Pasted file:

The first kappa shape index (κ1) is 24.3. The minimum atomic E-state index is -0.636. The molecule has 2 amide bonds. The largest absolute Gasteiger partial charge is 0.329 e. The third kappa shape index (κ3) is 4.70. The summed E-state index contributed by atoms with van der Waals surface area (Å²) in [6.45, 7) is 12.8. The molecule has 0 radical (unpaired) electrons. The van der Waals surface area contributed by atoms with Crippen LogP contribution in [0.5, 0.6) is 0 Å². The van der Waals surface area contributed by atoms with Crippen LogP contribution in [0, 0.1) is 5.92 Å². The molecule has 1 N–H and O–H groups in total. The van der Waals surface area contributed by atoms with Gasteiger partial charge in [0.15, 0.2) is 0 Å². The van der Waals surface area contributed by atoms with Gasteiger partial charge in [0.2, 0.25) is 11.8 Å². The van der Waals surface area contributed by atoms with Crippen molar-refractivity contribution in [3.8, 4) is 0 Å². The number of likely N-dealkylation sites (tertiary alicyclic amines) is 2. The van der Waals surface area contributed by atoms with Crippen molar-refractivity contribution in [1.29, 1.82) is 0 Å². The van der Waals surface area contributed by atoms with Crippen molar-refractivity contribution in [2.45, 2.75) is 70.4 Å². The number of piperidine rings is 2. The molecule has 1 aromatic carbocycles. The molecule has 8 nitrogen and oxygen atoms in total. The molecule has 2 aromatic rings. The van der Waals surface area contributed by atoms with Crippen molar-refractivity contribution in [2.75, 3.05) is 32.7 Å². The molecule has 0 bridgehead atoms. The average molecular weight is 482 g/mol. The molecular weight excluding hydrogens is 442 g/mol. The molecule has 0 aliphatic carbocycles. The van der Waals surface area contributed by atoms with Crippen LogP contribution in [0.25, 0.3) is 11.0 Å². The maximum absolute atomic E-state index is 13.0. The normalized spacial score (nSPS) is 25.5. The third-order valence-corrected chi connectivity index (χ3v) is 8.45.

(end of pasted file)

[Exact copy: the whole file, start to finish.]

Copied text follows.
The first kappa shape index (κ1) is 24.3. The minimum atomic E-state index is -0.636. The molecule has 2 amide bonds. The largest absolute Gasteiger partial charge is 0.329 e. The third kappa shape index (κ3) is 4.70. The summed E-state index contributed by atoms with van der Waals surface area (Å²) in [6.45, 7) is 12.8. The molecule has 0 radical (unpaired) electrons. The van der Waals surface area contributed by atoms with Crippen LogP contribution in [0.5, 0.6) is 0 Å². The van der Waals surface area contributed by atoms with Crippen LogP contribution in [0, 0.1) is 5.92 Å². The molecule has 1 N–H and O–H groups in total. The van der Waals surface area contributed by atoms with Gasteiger partial charge in [0.15, 0.2) is 0 Å². The van der Waals surface area contributed by atoms with Gasteiger partial charge in [0.2, 0.25) is 11.8 Å². The van der Waals surface area contributed by atoms with Crippen molar-refractivity contribution in [3.8, 4) is 0 Å². The number of likely N-dealkylation sites (tertiary alicyclic amines) is 2. The van der Waals surface area contributed by atoms with Crippen molar-refractivity contribution in [1.29, 1.82) is 0 Å². The van der Waals surface area contributed by atoms with Crippen molar-refractivity contribution in [2.45, 2.75) is 70.4 Å². The number of piperidine rings is 2. The molecule has 1 aromatic carbocycles. The molecule has 8 nitrogen and oxygen atoms in total. The molecule has 2 aromatic rings. The van der Waals surface area contributed by atoms with Crippen molar-refractivity contribution in [2.75, 3.05) is 32.7 Å². The molecule has 0 bridgehead atoms. The average molecular weight is 482 g/mol. The molecular weight excluding hydrogens is 442 g/mol. The molecule has 0 aliphatic carbocycles. The van der Waals surface area contributed by atoms with Crippen LogP contribution in [0.25, 0.3) is 11.0 Å². The maximum absolute atomic E-state index is 13.0. The normalized spacial score (nSPS) is 25.5. The third-order valence-corrected chi connectivity index (χ3v) is 8.45.